1. Start by going to IoT Package Manager (IPM) and find the "webhook-adapter" package, and click into it.

Step 1 Webook

2. Copy the “webhook-adapter” URL by click the “Copy” button to the right of it.

Step 2-3

3. This next step is different from most of the other ClearBlade Technical blog series because you will actually import the package into one of our existing systems as opposed to a new system.  For this demo we are installing the “webhooks-adapter” into “Intelligent Transportation” system. Click “Data” underneath “Intelligent Transportation”.

Step 3-2

4. From this page click “Install” on the left tab bar. Paste the “webhooks-adapter” URL and click “Fetch”.

Step4

5. Make sure the assets you want to import are selected then click “Import”.

Step 5-3

6. Now that the IPM package has been imported you need to update the constants library with our platform URL. Click “Code” in the left hand tab, under “Library” click “webada_constants”, change the URL to your platform URL, and click “Save”.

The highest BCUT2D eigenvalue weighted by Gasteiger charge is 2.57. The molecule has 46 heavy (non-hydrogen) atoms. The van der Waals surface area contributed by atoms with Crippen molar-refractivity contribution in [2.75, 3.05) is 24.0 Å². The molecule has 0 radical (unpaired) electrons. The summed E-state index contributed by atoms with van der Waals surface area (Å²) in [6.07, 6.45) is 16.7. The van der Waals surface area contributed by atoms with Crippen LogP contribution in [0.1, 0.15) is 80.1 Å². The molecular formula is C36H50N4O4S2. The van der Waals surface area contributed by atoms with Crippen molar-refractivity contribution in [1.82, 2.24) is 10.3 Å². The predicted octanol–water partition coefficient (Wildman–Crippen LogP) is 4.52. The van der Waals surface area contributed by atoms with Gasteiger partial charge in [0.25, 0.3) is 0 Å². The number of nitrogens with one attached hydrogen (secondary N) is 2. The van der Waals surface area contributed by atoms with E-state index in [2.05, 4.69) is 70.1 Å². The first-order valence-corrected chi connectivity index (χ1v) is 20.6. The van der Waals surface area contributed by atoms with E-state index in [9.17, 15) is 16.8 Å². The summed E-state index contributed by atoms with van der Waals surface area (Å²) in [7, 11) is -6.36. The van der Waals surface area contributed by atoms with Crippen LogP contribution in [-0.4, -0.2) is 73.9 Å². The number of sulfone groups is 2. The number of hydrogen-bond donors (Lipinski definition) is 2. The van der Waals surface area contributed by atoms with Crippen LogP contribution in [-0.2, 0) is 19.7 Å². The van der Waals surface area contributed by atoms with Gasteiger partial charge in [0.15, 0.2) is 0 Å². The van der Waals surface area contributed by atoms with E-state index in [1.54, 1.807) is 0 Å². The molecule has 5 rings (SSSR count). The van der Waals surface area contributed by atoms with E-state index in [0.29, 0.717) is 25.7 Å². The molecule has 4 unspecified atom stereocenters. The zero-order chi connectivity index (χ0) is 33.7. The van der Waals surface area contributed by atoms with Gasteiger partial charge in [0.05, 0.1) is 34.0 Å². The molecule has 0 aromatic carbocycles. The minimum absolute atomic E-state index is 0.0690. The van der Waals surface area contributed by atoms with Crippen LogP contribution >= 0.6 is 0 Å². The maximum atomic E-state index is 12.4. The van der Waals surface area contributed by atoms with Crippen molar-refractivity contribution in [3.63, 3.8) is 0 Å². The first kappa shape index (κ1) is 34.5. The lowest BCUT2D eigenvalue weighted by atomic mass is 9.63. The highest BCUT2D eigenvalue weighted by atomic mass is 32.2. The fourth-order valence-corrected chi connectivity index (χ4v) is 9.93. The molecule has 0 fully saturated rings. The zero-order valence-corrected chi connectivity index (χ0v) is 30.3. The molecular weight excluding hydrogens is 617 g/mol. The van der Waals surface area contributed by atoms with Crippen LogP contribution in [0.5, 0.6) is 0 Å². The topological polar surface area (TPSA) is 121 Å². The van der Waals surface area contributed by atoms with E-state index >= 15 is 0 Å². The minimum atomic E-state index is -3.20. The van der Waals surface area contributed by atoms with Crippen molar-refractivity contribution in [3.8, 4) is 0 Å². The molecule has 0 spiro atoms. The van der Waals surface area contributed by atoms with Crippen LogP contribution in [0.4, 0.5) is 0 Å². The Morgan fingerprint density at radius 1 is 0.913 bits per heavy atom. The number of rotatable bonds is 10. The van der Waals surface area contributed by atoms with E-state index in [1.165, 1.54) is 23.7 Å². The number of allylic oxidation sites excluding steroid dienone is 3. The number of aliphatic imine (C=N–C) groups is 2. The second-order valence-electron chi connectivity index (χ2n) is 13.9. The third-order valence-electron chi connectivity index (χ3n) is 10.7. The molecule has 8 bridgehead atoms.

Step 6-3

7. Next, you need to run the setup service for creating your portal users that will allow you view your web-hook results. Click “Code” again on the click and  click “webadaSetup” under services. Here it will show the the credentials you will be creating. Feel free to change the credentials here. Then click “Save and Test”.

Step 7-3

A pop up saying “Success” will open if everything is correctly installed.

STEP 7-B-1

8. With this done, you need to deploy the web-hook adapter. You will need a standalone web server for the web-hook. For this demo we will be creating a new compute instance in a Google Cloud project area. ClearBlade is cloud agnostic, so you can do this in any cloud such as AWS, Azure, or Softlayer.

What’s interesting from the ClearBlade perspective is that you are going to use an edge in the cloud.  While we usually imagine an edge running on a gateway device in the factory, the same value of being able to push processing and grooming of data to another compute instance is valuable here. You will need to edit the cloud network settings to allow for http requests.